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Thursday, November 29, 2012

The Strangest Things You Can Find in New Orleans' Cemetaries

New Orleans has got to be one of my favorite cities in the entire world.  No one place on earth weaves having a good time with the macabre so splendidly.  There is simply no place like it on earth.  One of the many slices in the wonderful pie that is New Orleans is it's Cemeteries.


As the water level in New Orleans is so dangerously high, bodies simply cannot be put in the ground.  If they were it would make everyday in New Orleans look like the final scene in Poltergeist. 

In New Orleans they use the style of crypt you see above.  You may think that they look very expensive for a one person crypt.  Well, you would be right, because these are not for just one person.  These are family crypts. 

The crypt functions like a ghastly pizza oven.  A dead body is placed on a ledge inside the crypt.  There bodies are left inside for at least one year and one day (it is illegal to open a crypt sooner then that).  The body cooks in the hot sun of New Orleans and decomposes.  When it is time to bury the next family member the last one has broken down into a skeleton.  The skeleton is pushed to the back and drops down into a pile of family bones.  There is no telling how many different people compose the bone pile in the back.  If a family needs to bury more then one body in a year's time they must rent a temporary crypt to cook their skeleton for a year.

These cemeteries are as beautiful as they are creepy.  I'd like to share some of the wonderfully weird and creepy things I have had the chance to see when I was in New Orleans.

5. Painted Crypt-St. Louise Cemetery No. 1

I don't have a whole bunch of information on this one.  All I know is that this hand painted crypt sits on a plain white wall.  Apparently, there is a woman buried here and her son walks to the cemetery and decorates her grave regularly.  Its a touching tribute.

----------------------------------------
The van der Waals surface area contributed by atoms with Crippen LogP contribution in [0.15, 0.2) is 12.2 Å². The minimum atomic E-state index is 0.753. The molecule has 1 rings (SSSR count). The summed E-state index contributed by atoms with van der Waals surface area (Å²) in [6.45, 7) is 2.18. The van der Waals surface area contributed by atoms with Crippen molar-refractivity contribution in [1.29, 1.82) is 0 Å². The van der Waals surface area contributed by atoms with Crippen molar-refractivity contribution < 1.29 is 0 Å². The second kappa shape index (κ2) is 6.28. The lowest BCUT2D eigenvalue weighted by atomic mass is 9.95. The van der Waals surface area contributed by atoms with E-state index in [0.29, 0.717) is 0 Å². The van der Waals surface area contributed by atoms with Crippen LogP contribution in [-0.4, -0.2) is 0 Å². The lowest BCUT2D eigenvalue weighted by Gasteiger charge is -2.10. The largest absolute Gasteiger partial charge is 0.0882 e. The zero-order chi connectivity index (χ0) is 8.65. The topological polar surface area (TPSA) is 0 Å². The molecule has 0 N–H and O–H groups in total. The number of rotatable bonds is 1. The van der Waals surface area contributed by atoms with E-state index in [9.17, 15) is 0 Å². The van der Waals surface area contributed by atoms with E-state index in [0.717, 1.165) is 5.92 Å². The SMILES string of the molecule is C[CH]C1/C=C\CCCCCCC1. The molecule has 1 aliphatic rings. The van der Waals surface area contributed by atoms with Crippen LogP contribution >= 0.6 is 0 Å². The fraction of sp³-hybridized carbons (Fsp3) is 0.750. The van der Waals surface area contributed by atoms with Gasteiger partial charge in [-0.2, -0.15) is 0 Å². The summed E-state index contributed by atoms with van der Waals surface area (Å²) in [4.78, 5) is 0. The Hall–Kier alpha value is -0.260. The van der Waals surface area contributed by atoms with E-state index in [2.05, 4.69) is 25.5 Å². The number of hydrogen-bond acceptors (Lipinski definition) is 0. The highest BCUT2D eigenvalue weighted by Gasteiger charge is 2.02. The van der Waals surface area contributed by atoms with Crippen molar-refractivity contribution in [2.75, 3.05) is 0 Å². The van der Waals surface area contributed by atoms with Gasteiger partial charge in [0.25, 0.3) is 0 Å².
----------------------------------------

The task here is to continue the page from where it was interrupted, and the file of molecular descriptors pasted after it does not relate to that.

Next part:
4. Bellocq's Grave-St. Louis Cemetery No. 3


Inside this family crypt lies the body of E.J. Bellocq. 


Bellocq was a photographer from a French family born in New Orleans in 1873.  Bellocq made a living photographing various buildings and landmarks around New Orleans, but the photos in his personal collection were much more dark and fascinating.

After his death in 1949 it was found that he had a personal collection of photographs of woman that he did not share with anyone.  These photographs were of prostitutes from the red light district in New Orleans pleasantly named "Storyville". 

These photos are hauntingly beautiful.






But they also contain a dark mystery.  Many of the woman in the photos are nude, and many of the nudes have their faces scratched out of the photograph.  Other woman wear creepy masks. There is no official explanation of why this was done.

Here is a sampling of Bellocq's works, but be warned, they do contain full nudity.  1. 2. 3. 4,

3. The Many Graves of Marie Laveau-St. Louis Cemetery No. 1


Anyone who has visited New Orleans knows that there is one folk figure that towers above all others: The Voodoo Queen Marie Laveau.

It is difficult to sort fact from fiction when talking about Laveau.  What is know was that she was a prominent Voodoo practitioner in the early 1800s and she still has a large following to this day.  Marie was said to mix roman catholic believes with African voodoo.  However, Marie also worked as a hairdresser and there is strong speculation that her powers of precognition may have simply linked to her ability to gather gossip.

Even harder then separating truth from fiction with Laveau is finding out where she is buried. 

Popular belief is that Laveau is buried in St. Louis Cemetary No. 1, however there is a dispute over which crypt she is buried in.  There are three separate crypts which people argue that Marie is buried in.





Of course to make things even more muddy the tour guide explicitly stated that Laveau was NOT buried in St. Louis No. 1.  Apparently, this is was the sort of tour where they don't tolerate any nonsense. 

You may notice that the three graves are covered with a marking of three "X"s.  Supposedly, this mark along with a monetary offering is supposed to be able to summon Leveau and ask her for favors.  I guess its best to hit up all three graves just to be safe.